Public Interest Law

A Guide to Legal Public Service Careers

Accused Criminal and Lawyer in a Courtroom
Getty Images/Rich Legg

Public interest lawyers and non-lawyers provide legal services to individuals, groups, and organizations that are historically unrepresented in society. Studies show that about 80% of the legal needs of the poor in the United States remain unmet, despite existing federal, state and volunteer programs that provide legal services to low-income people. Public interest lawyers, paralegals, law students and legal professionals provide legal services free of charge or for a substantially lower fee to underserved segments of the public such as the indigent, the elderly and others who cannot afford legal services.

Public interest law professionals also fight for the underdog: they seek to enact policy change, advocate for civil liberties and fight for environmental protection, consumer rights and other causes for the betterment of society.

Pro bono work is a form of public interest work; law firm and corporate legal employees volunteer their time to offer free legal services for the greater good.

Types of Public Interest Cases

Public interest lawyers, paralegals, law students and other workers handle matters that reflect broad areas of public concern - from housing discrimination to immigration to child welfare - and work on a variety of cases and causes. For example, a public interest lawyer might:

  • Help clients file domestic violence protective orders
  • Assist unemployed workers to obtain unemployment benefits or file for consumer bankruptcy
  • Represent tenants in eviction cases
  • Draft letters and prepare case memos regarding inmates claiming wrongful conviction
  • Defend against a financial institution's predatory lending practices
  • Perform legal intake and case follow-up with patient families being treated at children's hospitals or clinics
  • Represent migrant farm-workers in labor disputes
  • Help legislators achieve regulatory reform
  • Interview clients and give Know-Your-Rights presentations at juvenile detention facilities and regional jails
  • Prepare wills and advance directives for seniors
  • Perform legal research in cases for clients with asylum or other immigration law issues.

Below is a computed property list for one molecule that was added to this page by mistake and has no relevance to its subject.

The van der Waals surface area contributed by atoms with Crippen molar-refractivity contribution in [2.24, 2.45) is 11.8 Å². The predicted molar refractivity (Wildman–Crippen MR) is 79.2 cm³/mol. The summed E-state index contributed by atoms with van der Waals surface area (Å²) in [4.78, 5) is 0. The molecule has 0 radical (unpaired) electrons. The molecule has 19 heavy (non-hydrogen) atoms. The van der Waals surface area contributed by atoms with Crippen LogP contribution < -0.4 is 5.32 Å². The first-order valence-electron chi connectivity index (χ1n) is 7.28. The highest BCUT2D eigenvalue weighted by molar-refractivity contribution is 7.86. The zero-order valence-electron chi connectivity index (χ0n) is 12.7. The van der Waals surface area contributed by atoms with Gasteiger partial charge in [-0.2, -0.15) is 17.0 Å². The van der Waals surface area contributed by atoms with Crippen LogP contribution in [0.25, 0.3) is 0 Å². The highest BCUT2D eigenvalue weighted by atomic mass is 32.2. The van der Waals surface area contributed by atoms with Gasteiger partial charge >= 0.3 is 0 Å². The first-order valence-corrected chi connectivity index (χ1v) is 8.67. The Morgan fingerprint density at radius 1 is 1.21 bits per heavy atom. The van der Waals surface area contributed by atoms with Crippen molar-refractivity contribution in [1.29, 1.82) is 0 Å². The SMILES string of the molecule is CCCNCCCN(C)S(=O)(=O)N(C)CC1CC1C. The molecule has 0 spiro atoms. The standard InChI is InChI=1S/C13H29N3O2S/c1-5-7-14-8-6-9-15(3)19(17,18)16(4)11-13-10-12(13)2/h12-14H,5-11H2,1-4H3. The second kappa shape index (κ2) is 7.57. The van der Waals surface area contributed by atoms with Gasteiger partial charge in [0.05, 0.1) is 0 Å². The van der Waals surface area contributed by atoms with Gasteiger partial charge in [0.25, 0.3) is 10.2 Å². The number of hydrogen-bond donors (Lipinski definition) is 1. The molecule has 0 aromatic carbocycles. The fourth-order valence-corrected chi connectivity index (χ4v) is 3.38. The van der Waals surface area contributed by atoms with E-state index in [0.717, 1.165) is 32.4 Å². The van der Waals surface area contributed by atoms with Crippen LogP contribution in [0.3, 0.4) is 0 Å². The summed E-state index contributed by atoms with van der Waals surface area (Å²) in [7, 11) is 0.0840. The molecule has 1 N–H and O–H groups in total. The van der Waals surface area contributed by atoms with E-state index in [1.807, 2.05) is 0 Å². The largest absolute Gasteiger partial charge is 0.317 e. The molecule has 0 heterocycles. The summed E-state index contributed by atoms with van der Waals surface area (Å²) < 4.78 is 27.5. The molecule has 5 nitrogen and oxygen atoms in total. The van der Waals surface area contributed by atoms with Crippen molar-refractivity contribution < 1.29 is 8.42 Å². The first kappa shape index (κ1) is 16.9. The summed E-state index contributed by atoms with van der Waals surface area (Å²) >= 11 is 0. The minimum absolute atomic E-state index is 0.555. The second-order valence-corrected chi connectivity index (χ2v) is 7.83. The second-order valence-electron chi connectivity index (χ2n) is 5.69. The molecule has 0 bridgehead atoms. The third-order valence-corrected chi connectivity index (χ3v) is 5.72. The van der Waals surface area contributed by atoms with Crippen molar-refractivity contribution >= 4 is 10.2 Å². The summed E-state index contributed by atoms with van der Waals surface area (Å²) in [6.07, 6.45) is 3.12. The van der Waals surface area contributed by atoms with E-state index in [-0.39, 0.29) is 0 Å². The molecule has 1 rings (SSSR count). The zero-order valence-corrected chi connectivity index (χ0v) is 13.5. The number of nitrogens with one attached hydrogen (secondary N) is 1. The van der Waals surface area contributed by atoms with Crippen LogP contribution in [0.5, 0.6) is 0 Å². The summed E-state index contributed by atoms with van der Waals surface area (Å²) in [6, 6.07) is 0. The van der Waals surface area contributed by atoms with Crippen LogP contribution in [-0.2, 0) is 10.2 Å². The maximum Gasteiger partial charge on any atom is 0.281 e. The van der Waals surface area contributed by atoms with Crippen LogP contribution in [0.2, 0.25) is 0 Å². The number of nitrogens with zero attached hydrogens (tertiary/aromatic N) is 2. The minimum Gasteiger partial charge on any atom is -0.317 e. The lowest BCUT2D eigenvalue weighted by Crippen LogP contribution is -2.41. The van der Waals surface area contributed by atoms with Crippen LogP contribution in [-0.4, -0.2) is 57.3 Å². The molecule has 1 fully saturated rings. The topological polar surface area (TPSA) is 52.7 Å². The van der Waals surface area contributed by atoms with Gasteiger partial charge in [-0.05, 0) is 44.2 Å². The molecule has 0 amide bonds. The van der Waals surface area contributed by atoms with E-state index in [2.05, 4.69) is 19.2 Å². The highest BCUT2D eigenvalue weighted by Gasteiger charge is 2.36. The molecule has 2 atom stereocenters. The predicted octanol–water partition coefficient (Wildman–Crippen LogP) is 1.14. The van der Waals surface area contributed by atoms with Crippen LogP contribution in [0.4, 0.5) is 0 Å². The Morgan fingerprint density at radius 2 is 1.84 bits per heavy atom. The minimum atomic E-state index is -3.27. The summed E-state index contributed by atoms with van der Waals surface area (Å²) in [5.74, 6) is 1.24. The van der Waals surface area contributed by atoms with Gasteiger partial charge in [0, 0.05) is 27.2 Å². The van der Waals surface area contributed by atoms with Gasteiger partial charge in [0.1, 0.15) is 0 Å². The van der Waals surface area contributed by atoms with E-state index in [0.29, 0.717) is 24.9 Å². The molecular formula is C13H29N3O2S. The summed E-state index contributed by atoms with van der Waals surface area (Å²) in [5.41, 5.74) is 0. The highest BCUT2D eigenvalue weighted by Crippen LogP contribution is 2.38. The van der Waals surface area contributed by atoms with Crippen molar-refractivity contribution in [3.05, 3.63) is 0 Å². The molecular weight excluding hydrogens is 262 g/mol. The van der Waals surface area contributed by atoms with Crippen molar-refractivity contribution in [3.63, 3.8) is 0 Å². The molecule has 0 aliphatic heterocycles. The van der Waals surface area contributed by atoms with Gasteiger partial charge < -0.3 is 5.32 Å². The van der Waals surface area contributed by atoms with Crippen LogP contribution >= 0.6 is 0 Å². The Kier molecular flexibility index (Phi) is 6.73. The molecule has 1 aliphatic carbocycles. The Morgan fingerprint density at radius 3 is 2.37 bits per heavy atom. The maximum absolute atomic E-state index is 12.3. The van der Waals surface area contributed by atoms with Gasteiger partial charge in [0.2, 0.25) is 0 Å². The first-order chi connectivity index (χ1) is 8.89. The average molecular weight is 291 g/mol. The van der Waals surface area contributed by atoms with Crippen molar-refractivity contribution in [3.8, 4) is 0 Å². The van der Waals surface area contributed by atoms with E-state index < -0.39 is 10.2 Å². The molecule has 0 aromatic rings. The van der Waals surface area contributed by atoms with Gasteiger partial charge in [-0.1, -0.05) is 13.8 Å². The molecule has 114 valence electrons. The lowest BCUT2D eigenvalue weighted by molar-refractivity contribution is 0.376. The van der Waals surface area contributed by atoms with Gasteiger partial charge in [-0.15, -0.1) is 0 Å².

• Advocate in court for the best interests of abused or neglected children
  • Help the homeless obtain public benefits such as food stamps, Medicaid or Social Security disability benefits

Skills and Characteristics

A career in public interest law is not for everyone. You must be empathetic and have a strong passion for helping others. Below are a few key skills and characteristics necessary for public service work.

  • Interpersonal communication skills
  • Organizational skills
  • Listening skills
  • Oral advocacy skills
  • Public relations skills
  • Negotiation skills
  • Ability to cope with crisis
  • Ability to work with limited funds and resources

Personal Characteristics:

  • Strong passion for public service
  • Self-motivation and initiative
  • Patience
  • Empathy
  • Sincerity
  • Flexibility

Advantages and Disadvantages of Public Service Work

Public interest work offers many advantages over private practice – from valuable experience and personal satisfaction to a better work-life balance (see Advantages of Public Interest Work for more details).

The primary disadvantage of public interest work is compensation: jobs in the public interest sector generally pay less than a law firm and corporate positions.

However, more new grads are opting for public interest careers– the percentage of new law grads taking public interest jobs grew from 2.1% in 1990 to 6.7% in 2010, according to the National Association of Law Placement (NALP). Among the factors leading to that growth are more programs to help lawyers manage their education debt. 

Types of Public Interest Law Jobs

Public interest professionals work in a variety of practice settings. These include law firms that offer pro bono programs, government agencies, non-profits and legal service agencies, prosecutor and public defender offices and international organizations.